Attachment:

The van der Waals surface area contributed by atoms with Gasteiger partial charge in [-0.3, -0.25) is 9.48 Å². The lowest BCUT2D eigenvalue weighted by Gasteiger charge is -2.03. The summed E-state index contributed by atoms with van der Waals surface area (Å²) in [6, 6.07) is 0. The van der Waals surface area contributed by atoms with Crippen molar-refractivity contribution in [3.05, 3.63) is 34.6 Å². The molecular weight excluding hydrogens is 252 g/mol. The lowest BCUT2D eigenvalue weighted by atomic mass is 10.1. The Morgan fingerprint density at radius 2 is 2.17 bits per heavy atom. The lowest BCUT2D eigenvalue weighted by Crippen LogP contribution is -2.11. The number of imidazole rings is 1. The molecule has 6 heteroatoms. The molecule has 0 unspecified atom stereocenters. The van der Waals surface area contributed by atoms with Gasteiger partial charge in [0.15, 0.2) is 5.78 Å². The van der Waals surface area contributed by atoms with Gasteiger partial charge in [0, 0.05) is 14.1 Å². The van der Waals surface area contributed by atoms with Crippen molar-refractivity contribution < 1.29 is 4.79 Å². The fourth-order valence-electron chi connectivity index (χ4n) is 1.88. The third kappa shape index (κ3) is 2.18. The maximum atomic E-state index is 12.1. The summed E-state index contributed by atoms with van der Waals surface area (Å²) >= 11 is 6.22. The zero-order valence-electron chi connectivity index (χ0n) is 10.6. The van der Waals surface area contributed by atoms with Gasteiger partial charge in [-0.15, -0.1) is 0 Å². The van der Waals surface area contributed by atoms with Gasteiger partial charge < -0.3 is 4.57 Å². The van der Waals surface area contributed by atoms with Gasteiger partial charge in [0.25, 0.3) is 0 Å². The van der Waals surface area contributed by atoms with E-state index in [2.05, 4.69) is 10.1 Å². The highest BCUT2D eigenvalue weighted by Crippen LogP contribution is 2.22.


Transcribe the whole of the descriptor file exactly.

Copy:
The van der Waals surface area contributed by atoms with Gasteiger partial charge in [-0.3, -0.25) is 9.48 Å². The lowest BCUT2D eigenvalue weighted by Gasteiger charge is -2.03. The summed E-state index contributed by atoms with van der Waals surface area (Å²) in [6, 6.07) is 0. The van der Waals surface area contributed by atoms with Crippen molar-refractivity contribution in [3.05, 3.63) is 34.6 Å². The molecular weight excluding hydrogens is 252 g/mol. The lowest BCUT2D eigenvalue weighted by atomic mass is 10.1. The Morgan fingerprint density at radius 2 is 2.17 bits per heavy atom. The lowest BCUT2D eigenvalue weighted by Crippen LogP contribution is -2.11. The number of imidazole rings is 1. The molecule has 6 heteroatoms. The molecule has 0 unspecified atom stereocenters. The van der Waals surface area contributed by atoms with Gasteiger partial charge in [0.15, 0.2) is 5.78 Å². The van der Waals surface area contributed by atoms with Gasteiger partial charge in [0, 0.05) is 14.1 Å². The van der Waals surface area contributed by atoms with Crippen molar-refractivity contribution < 1.29 is 4.79 Å². The fourth-order valence-electron chi connectivity index (χ4n) is 1.88. The third kappa shape index (κ3) is 2.18. The maximum atomic E-state index is 12.1. The summed E-state index contributed by atoms with van der Waals surface area (Å²) >= 11 is 6.22. The zero-order valence-electron chi connectivity index (χ0n) is 10.6. The van der Waals surface area contributed by atoms with Gasteiger partial charge in [-0.15, -0.1) is 0 Å². The van der Waals surface area contributed by atoms with Gasteiger partial charge < -0.3 is 4.57 Å². The van der Waals surface area contributed by atoms with Gasteiger partial charge in [0.25, 0.3) is 0 Å². The van der Waals surface area contributed by atoms with E-state index in [2.05, 4.69) is 10.1 Å². The highest BCUT2D eigenvalue weighted by Crippen LogP contribution is 2.22.